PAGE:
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10:32 AM
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Q: What did H. G. Wells mean by "Manifestly their line lay straight along the lane to the sea"?

Constance QuinssonI've been reading Kipps by H. G. Wells, and I came across this sentence, which I am having trouble understanding. They (the protagonist Kipps and his friend Sid) proceeded to the question of how two accomplished Hurons might most satisfactorily spend the morning. Manifestly their line lay st...

 
 
3 hours later…
1:53 PM
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Q: What does Neruda mean when he says ‘Maybe January light will consume My heart with its cruel Ray.’?

VerboseI’ve been a fan of Neruda for a while now. In his Sonnet LXVI: I Do Not Love You Except Because I Love You, he says ‘Maybe January light will consume My heart with its cruel Ray, stealing my key to true calm.’, I do not understand these verses. Especially why does he mention January specifically?...

 
2:45 PM
@CowperKettle That looks a bit too short for a sonnet.
 
3:13 PM
@b_jonas I was translating a pharmacology document in which there was a sentence with a weird word order: "Tuberculosis results doubtful twice". This word order reminded me of the sonnet by Shakespeare and I remodeled it a bit.
Feel free to remodel the preceding lines
@b_jonas It's just my way to amuse myself while working
I did write a full sonnet based on a sentence in a translation (Russian to English). The sentence went like this:
> "It was found that there exists a practice of leaving one or two pre-signed blank forms to the workers of the night shift, so that they could handle materials in the absence of responsible persons entitled to sign material permits."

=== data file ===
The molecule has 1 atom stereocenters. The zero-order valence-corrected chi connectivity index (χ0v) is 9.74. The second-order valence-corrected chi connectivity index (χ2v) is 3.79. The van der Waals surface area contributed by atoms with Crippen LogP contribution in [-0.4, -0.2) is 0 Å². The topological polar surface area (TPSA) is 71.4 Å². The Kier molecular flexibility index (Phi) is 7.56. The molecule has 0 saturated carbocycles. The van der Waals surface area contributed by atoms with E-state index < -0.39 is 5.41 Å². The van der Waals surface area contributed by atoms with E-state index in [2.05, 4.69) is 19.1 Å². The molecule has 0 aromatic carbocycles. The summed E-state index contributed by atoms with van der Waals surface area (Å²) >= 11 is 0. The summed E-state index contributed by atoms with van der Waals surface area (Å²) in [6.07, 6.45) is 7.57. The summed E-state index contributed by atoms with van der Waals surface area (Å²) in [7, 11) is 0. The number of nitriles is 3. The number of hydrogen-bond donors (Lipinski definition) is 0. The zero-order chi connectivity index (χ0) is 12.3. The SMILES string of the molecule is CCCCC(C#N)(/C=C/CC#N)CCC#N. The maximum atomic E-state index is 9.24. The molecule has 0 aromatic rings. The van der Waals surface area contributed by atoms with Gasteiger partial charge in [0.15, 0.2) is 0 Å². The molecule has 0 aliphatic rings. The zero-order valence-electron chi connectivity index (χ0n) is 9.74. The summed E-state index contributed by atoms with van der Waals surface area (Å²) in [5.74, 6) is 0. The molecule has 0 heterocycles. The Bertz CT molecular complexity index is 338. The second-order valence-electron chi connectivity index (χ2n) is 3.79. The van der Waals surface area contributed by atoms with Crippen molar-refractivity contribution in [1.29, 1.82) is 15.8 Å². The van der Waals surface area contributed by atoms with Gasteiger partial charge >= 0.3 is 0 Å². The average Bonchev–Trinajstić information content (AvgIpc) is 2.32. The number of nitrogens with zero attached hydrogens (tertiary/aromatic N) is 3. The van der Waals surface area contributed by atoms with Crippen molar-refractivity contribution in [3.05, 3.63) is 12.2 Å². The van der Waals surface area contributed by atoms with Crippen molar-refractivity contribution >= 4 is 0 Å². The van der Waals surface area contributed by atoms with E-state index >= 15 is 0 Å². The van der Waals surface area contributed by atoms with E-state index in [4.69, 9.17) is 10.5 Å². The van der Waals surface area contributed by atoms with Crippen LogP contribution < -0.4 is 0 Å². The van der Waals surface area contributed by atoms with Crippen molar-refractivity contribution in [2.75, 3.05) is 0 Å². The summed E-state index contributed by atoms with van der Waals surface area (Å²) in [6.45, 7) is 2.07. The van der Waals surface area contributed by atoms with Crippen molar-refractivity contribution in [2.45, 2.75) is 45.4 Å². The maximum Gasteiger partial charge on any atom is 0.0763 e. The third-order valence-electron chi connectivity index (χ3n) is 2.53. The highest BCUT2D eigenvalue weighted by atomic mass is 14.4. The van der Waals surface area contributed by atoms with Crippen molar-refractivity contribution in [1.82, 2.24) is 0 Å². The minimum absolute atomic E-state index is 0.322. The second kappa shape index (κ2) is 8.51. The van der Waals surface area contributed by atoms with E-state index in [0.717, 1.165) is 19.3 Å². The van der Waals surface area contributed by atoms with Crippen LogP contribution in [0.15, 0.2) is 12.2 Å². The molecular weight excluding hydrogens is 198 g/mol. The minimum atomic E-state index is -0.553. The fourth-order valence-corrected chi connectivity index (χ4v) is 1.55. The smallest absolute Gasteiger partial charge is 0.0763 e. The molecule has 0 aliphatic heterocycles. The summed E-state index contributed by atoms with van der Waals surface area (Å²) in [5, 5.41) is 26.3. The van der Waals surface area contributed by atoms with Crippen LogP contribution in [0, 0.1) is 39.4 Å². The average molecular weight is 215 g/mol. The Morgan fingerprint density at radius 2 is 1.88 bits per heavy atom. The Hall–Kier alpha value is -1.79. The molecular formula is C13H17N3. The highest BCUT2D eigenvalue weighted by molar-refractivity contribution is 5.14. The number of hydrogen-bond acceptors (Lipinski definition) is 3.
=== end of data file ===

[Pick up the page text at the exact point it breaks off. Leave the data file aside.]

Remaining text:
And my sonnet
> Lo! Thus, determination has been made
Of practice nightly, where a brace of blanks
Is given out, ere sun begins to fade,
Unspoilt, for use in lieu of higher ranks
By lower ranks, in their nocturnal toil,
And bearing all the while the needed marks
Allowing them to handle bottled oil,
And barrel’d cod, and meat in spicy shanks.
> A practice glorious, well-nigh ideal!
But galling those whom charge to supervise,
To level keep all scales, all books precise
Makes hot as stoves with law-abiding zeal.
A tiny pinch they would declaim a steal,
Unless allowed a part to utilize.
I gave a book as a gift this spring, and wrote a dedication to the friend I gave it to
> Would you accept this little gift,
And read it at your leisure –
When you are off your working,
Bicycling, hiking or boarding shift?

To know that you have liked this book
Will give me such a pleasure
As when I see one person smile –
I hope you get my drift.
 
 
3 hours later…
6:03 PM
Sorry, I can't comment on those poems any deeper than counting the lines.
 
@b_jonas Do you have favorite poems and poets?
 
@CowperKettle Yes, but not English ones. My favourite poet is probably Arany János.
I don't read English poems.
 
I love Edna St Vincent Millay, Keats, Theodore Roethke
János Arany (Hungarian pronunciation: [ˈjaːnoʃ ˈɒrɒɲ]; archaic English: John Arany; 2 March 1817—22 October 1882) was a Hungarian journalist, writer, poet, and translator. He is often said to be the "Shakespeare of ballads" – he wrote more than 102 ballads been translated into over 50 languages, as well as the Toldi trilogy, to mention his most famous works. == Biography == He was born in Nagyszalonta, Bihar county, Kingdom of Hungary, Austrian Empire. He was the youngest of ten children, but because of tuberculosis running in the family, only two of them lived beyond childhood. At the time of...
Looks like a very cool translator and poet.
I also love Gerard Manley Hopkins.
BBL
 
 
4 hours later…
10:36 PM
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Q: Why would Hamlet fear suicide if he knew of life after death?

RichSPrince Hamlet describes his fear of death in poetic phrases. Prince Hamlet: To be, or not to be, that is the question: ... To die, to sleep, perchance to Dream; aye, there's the rub, For in that sleep of death, what dreams may come, When we have shuffled off this mortal coil, Must give us pau...

 

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